In 2004, a group of Libertarians realized the dream of the Free Town Project by moving en masse to Grafton, New Hampshire, where they intended to overwhelm the locals and reshape the town according to their Libertarian principles.
The “bear” of the title is more or less New Hampshire’s entire bear population, which found a libertarian paradise amenable for its own reasons: Unregulated living (and waste disposal) coupled with residents who just enjoyed watching the bears and fed them to come around led to an explosion in the local bear population, some attacks, and a covert bear hunt.
The bears are also not really the point, but they serve to help make it. The libertarians are also not entirely the point.
I picked this book up after listening to a few podcasts the author did on his promotional tour, and was expecting to read a narrow narrative along the lines of “Libertarians take over a town, they’re betrayed by their idealism, bears ensue,” but there’s more in here, including a tour of New Hampshire history from the colonial era to present, focusing on both the history of bear and human interactions and New Hampshire’s deeply ingrained hatred of taxes and regulation.
Libertarians maintain a pretty big tent. The earliest ones I knew were debate club nerds who happened to be 2nd Amendment absolutists and enjoyed wearing suits. Over time, I’ve come to know a few other types who range from anarchocommunist to anarchocapitalist, with a blend of cultural characteristics. Some just look like Republicans, some are hippies. The Libertarians I’ve known well are all pretty much fine people. They get intense over financial aid and have more of a propensity for “person with a SNAP card bought cigarettes and a nice steak right in front of me” stories than my other friends, but they’re like most other utopians I know, too. They think society has gotten a bit over-leveraged, and that a lot of state interventions wouldn’t be necessary if there weren’t so many state interventions. Pressed for details, most of the ones I’ve known would probably not abolish the EPA or FDA.
The Libertarians in Grafton were not all like the Libertarians I’ve known, and they sort of ruined the town during their experiment. Or at least made it worse. One thing that makes this book thought-provoking and not a simple exercise in Libertarian-punching is that it returns a few times to the fact that Grafton was already a pretty tax-averse place. Between 1940 and 1950, for instance, 20 percent of their homes burned down due to a refusal to fund fire fighters. Over the course of the book we learn that their roads began to fail, they stopped lighting street lights, their police cruiser was more often in the shop than on patrol, and for a portion of the winter roads would go unplowed because the plowing budget had been exhausted.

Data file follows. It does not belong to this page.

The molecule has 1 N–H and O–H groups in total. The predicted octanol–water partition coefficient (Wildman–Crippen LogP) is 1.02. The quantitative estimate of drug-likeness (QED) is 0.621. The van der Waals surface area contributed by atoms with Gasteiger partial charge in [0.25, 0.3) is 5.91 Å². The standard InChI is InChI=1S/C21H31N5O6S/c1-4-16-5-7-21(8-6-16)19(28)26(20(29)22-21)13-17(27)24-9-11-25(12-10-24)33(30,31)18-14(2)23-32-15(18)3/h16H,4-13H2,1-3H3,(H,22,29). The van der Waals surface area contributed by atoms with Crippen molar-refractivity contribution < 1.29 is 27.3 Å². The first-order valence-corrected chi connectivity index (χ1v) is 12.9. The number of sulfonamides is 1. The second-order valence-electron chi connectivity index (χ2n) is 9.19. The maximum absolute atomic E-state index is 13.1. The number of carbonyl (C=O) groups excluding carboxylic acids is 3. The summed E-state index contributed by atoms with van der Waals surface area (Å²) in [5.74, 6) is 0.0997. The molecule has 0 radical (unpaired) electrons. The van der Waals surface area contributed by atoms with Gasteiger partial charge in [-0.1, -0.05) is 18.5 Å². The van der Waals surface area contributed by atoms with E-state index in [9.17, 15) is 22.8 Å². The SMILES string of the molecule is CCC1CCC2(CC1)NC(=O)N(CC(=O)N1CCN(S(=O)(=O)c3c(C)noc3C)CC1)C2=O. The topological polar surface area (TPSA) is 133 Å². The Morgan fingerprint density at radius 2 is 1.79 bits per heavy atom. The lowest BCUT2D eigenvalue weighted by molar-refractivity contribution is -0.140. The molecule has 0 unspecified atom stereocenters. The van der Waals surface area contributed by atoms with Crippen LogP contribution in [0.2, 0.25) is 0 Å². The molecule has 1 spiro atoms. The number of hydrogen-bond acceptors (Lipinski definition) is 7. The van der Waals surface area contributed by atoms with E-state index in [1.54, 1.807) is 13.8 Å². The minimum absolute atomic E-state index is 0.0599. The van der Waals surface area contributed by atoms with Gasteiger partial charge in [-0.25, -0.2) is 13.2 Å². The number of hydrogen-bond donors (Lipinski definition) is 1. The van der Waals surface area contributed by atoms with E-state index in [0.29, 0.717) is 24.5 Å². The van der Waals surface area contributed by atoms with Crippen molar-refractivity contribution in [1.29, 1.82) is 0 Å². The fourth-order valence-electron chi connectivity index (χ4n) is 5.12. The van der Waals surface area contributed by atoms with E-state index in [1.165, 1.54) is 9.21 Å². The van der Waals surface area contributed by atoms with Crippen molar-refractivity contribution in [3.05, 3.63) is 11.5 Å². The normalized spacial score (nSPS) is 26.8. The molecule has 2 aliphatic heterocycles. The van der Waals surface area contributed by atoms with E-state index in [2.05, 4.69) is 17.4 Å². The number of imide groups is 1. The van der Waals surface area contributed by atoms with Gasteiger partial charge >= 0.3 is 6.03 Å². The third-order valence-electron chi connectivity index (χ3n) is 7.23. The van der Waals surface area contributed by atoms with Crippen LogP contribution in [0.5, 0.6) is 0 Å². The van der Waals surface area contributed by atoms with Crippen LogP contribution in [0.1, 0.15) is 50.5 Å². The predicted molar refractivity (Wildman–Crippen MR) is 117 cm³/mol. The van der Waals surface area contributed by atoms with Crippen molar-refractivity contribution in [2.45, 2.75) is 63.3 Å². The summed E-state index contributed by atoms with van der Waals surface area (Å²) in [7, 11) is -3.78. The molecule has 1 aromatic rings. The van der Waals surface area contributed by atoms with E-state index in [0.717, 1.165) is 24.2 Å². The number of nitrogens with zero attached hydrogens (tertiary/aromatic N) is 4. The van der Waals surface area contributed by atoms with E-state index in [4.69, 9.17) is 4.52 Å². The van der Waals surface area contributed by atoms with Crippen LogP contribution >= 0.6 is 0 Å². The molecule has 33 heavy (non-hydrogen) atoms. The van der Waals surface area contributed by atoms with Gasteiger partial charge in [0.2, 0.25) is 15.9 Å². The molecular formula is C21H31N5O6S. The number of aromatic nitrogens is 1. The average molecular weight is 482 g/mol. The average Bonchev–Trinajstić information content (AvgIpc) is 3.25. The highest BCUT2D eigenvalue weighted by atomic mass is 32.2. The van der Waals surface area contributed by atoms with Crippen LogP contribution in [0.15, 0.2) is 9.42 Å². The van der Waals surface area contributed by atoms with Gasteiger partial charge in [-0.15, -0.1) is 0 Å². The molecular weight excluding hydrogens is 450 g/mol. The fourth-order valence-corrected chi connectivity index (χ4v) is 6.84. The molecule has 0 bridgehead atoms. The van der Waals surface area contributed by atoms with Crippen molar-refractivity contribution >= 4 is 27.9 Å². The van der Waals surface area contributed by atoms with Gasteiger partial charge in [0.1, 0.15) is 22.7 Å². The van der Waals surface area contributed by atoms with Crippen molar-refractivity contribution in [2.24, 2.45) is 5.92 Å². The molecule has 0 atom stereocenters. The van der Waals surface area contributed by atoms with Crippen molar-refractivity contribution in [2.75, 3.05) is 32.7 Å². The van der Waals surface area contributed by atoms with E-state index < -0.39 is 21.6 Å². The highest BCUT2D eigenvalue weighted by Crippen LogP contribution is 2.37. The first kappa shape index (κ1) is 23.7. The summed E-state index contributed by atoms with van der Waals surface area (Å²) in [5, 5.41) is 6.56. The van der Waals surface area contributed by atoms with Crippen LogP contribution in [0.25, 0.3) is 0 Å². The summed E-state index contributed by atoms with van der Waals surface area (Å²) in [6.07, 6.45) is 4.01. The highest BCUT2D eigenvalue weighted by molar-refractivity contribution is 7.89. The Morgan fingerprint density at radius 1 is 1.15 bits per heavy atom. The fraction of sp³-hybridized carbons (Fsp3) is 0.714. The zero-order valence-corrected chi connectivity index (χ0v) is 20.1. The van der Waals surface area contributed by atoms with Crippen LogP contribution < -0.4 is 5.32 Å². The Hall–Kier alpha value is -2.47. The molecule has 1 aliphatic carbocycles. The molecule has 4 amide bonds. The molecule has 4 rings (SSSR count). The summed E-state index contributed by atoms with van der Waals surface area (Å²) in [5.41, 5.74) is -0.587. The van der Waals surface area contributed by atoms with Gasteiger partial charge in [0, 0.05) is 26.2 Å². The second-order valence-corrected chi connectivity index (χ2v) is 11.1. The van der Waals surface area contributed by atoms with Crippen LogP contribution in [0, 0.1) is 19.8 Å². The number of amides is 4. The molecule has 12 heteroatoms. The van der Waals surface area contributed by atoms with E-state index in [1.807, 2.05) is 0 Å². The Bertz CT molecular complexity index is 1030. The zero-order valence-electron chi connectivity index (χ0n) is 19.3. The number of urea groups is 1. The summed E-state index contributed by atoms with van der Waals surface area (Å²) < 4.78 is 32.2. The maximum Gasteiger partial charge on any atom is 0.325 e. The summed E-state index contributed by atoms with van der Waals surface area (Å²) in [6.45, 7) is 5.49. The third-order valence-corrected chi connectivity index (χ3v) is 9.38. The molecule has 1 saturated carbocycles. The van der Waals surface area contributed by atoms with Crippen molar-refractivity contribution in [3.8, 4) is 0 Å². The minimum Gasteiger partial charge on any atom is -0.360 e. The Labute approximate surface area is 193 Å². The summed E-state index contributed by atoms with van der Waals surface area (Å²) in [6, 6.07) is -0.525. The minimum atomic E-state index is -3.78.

Hongoltz-Hetling compares all this to the nearby town of Canaan, which enjoyed much better services than Grafton:
“I assumed that, after all those years of resistance, Grafton’s tax rate would be a fraction of Canaan’s, but I learned that the difference is actually quite modest. Because it has managed to maintain larger populations over the decades, Canaan can spend much more on public goods, while keeping tax rates in check. In 2010, the tax rate in Grafton was $4.49 per $1,000 of valuation, as compared to $6.20 in Canaan. That means the owner of a $150,000 home would get an annual municipal tax bill of $673.50 in Grafton, and $930 in Canaan. In other words, Grafton taxpayers have traded away all of the advantages enjoyed by Canaan residents to keep about 70 cents a day in their pockets.”
… which pretty neatly makes the point that the issue was less the amount spent on taxes than the mere existence of taxes at all.
The book also treats its subjects respectfully. You’re left with no doubt that some of these people are dingbats, but there are some genuinely empathetic portraits within, as well.
And, you know, why spend time attacking the people when you can just report the results?
“In a move that seemed strangely reminiscent of Donald Trump’s efforts along the southern border of the United States, the anarcho-communists of Tent City decided to build a big, beautiful barrier to keep the bears at bay. They scrounged some chain-link fencing, pallets, and other scraps of building materials and got to work. Looking past the scarecrow sentries and down the embankment, I could see the fruits of their labor in the woods. The cabins at the heart of Tent City were all joined together by a stockade that could, in theory, block bears from accessing the humans inside. Sections of chain fence were topped by soda cans filled with BBs, designed to rattle loudly if the bears tried to breach the walls in the night. Here, I thought, was another irony, in that those who had come to this patch of woods seeking the ultimate freedom were instead barricading themselves into a rudimentary fortress to attain some level of security that was not being provided by the government.”
A Libertarian Walks Into a Bear: The Utopian Plot to Liberate an American Town (And Some Bears) by Matthew Hongoltz-Hetling 📚